This book took a lot of reading and sometimes, especially with the references to art and poetry, I felt like I wasn't quite getting everything I could out of it. But it has humour, it raises some thought-provoking issues, the two rival families are filled with interesting characters, and it ends with hope. I can definitely see why it won the Orange Prize and was short-listed for the Booker.

Tuesday, November 4, 2008

Review: 13 Reasons Why

13 Reasons Why by Jay Asher
3.5 stars

Reasons for reading: Number Title for Triple 8 Challenge; sounded interesting

Book description: "Clay Jenkins returns home from school to find a mysterious box with his name on it lying on his porch. Inside he discovers 13 cassette tapes recorded by Hannah Baker—his classmate and crush—who committed suicide two weeks earlier. On tape, Hannah explains that there are thirteen reasons why she decided to end her life. Clay is one of them. If he listens, he’ll find out how he made the list."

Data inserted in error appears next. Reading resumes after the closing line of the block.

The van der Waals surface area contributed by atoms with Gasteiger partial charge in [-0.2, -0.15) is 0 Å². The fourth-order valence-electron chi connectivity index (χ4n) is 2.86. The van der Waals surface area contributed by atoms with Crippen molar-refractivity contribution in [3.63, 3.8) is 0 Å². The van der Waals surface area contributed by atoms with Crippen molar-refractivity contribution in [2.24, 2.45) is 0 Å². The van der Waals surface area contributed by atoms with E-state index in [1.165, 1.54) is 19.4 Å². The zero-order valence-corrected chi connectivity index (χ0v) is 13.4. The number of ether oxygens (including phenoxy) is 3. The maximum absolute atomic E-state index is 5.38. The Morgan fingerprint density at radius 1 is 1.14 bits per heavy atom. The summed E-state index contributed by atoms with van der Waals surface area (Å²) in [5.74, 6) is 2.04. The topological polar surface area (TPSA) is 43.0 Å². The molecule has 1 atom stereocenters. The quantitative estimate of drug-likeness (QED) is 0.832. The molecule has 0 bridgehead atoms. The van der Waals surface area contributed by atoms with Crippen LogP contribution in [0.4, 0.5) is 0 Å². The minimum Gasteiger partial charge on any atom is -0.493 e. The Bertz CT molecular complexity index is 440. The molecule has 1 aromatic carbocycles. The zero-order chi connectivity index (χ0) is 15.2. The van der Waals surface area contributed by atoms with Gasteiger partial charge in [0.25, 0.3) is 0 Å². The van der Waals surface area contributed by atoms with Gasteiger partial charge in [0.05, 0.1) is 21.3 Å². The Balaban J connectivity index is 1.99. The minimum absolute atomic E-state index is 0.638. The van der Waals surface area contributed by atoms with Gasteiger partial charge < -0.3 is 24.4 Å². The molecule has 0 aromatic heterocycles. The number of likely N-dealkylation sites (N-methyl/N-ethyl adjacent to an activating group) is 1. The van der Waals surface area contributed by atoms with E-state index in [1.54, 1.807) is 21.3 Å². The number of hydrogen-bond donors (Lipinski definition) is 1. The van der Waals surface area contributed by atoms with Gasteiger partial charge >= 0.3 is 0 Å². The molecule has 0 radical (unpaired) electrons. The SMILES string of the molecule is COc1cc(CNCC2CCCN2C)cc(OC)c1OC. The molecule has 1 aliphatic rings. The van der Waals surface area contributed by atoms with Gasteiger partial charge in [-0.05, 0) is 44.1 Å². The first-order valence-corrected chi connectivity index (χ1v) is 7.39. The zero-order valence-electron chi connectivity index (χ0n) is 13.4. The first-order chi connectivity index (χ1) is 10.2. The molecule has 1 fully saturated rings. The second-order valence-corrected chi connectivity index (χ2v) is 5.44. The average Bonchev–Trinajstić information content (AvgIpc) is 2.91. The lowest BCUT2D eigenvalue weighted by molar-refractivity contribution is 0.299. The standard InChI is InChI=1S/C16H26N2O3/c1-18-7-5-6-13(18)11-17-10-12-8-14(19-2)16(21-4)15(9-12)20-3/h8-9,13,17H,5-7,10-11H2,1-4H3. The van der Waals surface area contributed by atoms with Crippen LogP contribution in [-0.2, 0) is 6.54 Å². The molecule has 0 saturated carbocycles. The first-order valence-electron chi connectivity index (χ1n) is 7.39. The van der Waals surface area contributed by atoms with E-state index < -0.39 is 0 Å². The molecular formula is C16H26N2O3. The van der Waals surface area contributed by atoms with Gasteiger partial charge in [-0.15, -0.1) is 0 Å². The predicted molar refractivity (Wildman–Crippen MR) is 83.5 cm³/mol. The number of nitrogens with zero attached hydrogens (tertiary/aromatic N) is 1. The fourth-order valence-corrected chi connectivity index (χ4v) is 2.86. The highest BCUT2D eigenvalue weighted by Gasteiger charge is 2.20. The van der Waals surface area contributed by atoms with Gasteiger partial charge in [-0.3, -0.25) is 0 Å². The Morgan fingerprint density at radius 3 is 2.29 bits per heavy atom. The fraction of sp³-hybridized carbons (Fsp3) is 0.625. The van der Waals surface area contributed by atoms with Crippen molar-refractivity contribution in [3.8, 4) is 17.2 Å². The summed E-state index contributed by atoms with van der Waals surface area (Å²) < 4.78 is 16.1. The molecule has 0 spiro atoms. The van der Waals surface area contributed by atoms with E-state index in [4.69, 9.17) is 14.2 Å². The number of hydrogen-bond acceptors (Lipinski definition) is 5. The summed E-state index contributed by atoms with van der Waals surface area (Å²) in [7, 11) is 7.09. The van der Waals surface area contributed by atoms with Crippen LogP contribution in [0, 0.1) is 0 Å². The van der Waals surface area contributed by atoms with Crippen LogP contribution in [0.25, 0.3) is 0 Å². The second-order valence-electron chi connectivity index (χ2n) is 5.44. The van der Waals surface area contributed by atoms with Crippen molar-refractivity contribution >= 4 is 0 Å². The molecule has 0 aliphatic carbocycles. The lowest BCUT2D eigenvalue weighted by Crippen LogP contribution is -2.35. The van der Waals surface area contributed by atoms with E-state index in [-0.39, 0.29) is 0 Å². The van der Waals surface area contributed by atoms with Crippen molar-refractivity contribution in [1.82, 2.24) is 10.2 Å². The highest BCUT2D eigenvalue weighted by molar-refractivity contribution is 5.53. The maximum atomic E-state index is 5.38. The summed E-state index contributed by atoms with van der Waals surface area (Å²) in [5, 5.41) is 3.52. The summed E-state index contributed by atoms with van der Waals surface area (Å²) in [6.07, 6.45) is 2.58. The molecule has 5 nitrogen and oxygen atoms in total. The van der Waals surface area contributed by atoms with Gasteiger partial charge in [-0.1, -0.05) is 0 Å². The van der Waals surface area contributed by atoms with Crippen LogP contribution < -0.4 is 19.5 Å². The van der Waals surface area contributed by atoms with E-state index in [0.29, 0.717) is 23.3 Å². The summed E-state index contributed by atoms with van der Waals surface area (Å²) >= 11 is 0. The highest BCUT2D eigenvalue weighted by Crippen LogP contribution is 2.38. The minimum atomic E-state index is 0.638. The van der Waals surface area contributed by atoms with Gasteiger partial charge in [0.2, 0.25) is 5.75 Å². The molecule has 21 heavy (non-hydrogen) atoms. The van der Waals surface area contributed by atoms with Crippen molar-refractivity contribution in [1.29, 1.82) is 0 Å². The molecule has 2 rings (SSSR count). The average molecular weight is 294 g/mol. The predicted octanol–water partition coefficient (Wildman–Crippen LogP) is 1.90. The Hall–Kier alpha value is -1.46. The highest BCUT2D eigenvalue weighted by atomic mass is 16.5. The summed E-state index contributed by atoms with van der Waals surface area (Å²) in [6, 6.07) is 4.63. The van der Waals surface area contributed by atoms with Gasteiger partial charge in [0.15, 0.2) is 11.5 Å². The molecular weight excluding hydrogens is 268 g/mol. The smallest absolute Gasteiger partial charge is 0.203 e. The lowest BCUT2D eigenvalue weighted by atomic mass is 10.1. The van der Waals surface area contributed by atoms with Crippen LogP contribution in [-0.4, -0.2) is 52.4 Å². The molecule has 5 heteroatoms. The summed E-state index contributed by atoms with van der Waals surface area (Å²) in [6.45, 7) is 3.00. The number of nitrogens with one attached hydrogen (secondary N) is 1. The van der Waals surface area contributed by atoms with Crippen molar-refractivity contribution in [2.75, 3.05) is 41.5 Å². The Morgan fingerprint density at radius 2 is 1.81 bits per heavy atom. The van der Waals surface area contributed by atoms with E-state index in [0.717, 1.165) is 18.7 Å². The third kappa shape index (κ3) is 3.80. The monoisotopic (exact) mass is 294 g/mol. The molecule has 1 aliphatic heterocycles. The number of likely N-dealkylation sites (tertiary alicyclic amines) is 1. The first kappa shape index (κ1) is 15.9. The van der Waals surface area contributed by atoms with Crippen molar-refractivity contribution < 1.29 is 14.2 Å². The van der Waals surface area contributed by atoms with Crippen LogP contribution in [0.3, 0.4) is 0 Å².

First line: "'Sir?' she repeats. 'How soon do you want it to get there?'"

My thoughts: I have mixed feelings about this book. The premise is really a good one - it gets you hooked from the start, wondering what the deal is with the tapes.

But I'm not really sure if I'm supposed to find Hannah stupid for her decision or truly hard-suffering. Or something in between. That's probably the point - her decision will resonate differently with different readers.

I don't want to give away too much, but I have to say, as someone who has found themselves in the pit of despair and someone who didn't have a fab time of it as a fat, weird girl in high school, I didn't have a lot of sympathy for her. Part of it could be that it's a bit hard to keep track of the timeline - the compressed nature of the taped storytelling makes it seem like weeks, yet the events seem to have taken place over two years. Hannah refers to similar events happening in the previous town her family lived in. So, I guess she's meant to have been suffering for years. Yet...some rumors, a couple of bitchy girls, a mean jerk, a creepy jerk, and one really bad guy just don't add up to suicide for me. But then, I guess that's the point - we often never know what leads to suicide and Hannah decides to try and rectify that.